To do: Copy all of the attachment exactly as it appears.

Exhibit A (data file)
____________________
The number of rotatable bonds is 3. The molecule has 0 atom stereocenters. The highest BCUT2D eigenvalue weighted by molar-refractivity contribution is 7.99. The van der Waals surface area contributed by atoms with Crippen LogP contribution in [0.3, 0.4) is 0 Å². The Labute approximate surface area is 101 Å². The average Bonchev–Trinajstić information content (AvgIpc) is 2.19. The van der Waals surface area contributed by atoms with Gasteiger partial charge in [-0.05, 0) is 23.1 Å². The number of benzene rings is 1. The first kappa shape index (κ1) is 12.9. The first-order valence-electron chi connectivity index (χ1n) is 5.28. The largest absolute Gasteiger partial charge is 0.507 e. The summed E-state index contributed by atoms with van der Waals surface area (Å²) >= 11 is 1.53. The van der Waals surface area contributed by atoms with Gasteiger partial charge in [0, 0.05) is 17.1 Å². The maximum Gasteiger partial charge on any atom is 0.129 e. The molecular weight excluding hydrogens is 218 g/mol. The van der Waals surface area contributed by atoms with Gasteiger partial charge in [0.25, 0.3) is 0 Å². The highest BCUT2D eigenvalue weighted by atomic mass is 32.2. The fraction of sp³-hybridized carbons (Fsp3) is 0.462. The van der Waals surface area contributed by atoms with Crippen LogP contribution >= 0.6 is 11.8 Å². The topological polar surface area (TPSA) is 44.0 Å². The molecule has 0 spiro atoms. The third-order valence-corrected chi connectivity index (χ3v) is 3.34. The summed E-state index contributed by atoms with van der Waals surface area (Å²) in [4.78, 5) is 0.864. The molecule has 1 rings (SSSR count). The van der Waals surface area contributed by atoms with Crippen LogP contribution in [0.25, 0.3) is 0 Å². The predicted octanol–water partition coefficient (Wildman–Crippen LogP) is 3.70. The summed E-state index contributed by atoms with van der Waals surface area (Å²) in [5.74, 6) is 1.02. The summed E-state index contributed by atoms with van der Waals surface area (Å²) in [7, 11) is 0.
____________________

The number of rotatable bonds is 3. The molecule has 0 atom stereocenters. The highest BCUT2D eigenvalue weighted by molar-refractivity contribution is 7.99. The van der Waals surface area contributed by atoms with Crippen LogP contribution in [0.3, 0.4) is 0 Å². The Labute approximate surface area is 101 Å². The average Bonchev–Trinajstić information content (AvgIpc) is 2.19. The van der Waals surface area contributed by atoms with Gasteiger partial charge in [-0.05, 0) is 23.1 Å². The number of benzene rings is 1. The first kappa shape index (κ1) is 12.9. The first-order valence-electron chi connectivity index (χ1n) is 5.28. The largest absolute Gasteiger partial charge is 0.507 e. The summed E-state index contributed by atoms with van der Waals surface area (Å²) >= 11 is 1.53. The van der Waals surface area contributed by atoms with Gasteiger partial charge in [0, 0.05) is 17.1 Å². The maximum Gasteiger partial charge on any atom is 0.129 e. The molecular weight excluding hydrogens is 218 g/mol. The van der Waals surface area contributed by atoms with Gasteiger partial charge in [0.25, 0.3) is 0 Å². The highest BCUT2D eigenvalue weighted by atomic mass is 32.2. The fraction of sp³-hybridized carbons (Fsp3) is 0.462. The van der Waals surface area contributed by atoms with Crippen LogP contribution >= 0.6 is 11.8 Å². The topological polar surface area (TPSA) is 44.0 Å². The molecule has 0 spiro atoms. The third-order valence-corrected chi connectivity index (χ3v) is 3.34. The summed E-state index contributed by atoms with van der Waals surface area (Å²) in [4.78, 5) is 0.864. The molecule has 1 rings (SSSR count). The van der Waals surface area contributed by atoms with Crippen LogP contribution in [0.25, 0.3) is 0 Å². The predicted octanol–water partition coefficient (Wildman–Crippen LogP) is 3.70. The summed E-state index contributed by atoms with van der Waals surface area (Å²) in [5.74, 6) is 1.02. The summed E-state index contributed by atoms with van der Waals surface area (Å²) in [7, 11) is 0.